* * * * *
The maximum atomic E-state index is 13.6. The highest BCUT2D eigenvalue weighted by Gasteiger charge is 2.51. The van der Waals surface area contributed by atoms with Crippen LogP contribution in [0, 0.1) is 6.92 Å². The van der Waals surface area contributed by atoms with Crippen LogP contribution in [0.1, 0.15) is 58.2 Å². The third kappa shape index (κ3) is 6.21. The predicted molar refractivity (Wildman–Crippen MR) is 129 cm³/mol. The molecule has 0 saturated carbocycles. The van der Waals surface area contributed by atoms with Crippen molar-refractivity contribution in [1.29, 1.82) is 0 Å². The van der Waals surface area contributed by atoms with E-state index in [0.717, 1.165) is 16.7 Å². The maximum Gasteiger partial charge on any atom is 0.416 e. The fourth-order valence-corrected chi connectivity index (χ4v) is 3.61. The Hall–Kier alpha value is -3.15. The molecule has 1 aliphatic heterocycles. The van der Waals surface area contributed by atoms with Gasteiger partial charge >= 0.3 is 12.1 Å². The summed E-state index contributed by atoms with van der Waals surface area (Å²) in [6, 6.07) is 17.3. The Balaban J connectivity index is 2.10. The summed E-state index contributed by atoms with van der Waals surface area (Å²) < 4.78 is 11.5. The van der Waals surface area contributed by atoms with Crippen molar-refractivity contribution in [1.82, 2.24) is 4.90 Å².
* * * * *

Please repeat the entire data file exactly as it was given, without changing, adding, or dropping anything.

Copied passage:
The maximum atomic E-state index is 13.6. The highest BCUT2D eigenvalue weighted by Gasteiger charge is 2.51. The van der Waals surface area contributed by atoms with Crippen LogP contribution in [0, 0.1) is 6.92 Å². The van der Waals surface area contributed by atoms with Crippen LogP contribution in [0.1, 0.15) is 58.2 Å². The third kappa shape index (κ3) is 6.21. The predicted molar refractivity (Wildman–Crippen MR) is 129 cm³/mol. The molecule has 0 saturated carbocycles. The van der Waals surface area contributed by atoms with Crippen molar-refractivity contribution in [1.29, 1.82) is 0 Å². The van der Waals surface area contributed by atoms with E-state index in [0.717, 1.165) is 16.7 Å². The maximum Gasteiger partial charge on any atom is 0.416 e. The fourth-order valence-corrected chi connectivity index (χ4v) is 3.61. The Hall–Kier alpha value is -3.15. The molecule has 1 aliphatic heterocycles. The van der Waals surface area contributed by atoms with Gasteiger partial charge >= 0.3 is 12.1 Å². The summed E-state index contributed by atoms with van der Waals surface area (Å²) in [6, 6.07) is 17.3. The Balaban J connectivity index is 2.10. The summed E-state index contributed by atoms with van der Waals surface area (Å²) < 4.78 is 11.5. The van der Waals surface area contributed by atoms with Crippen molar-refractivity contribution in [1.82, 2.24) is 4.90 Å².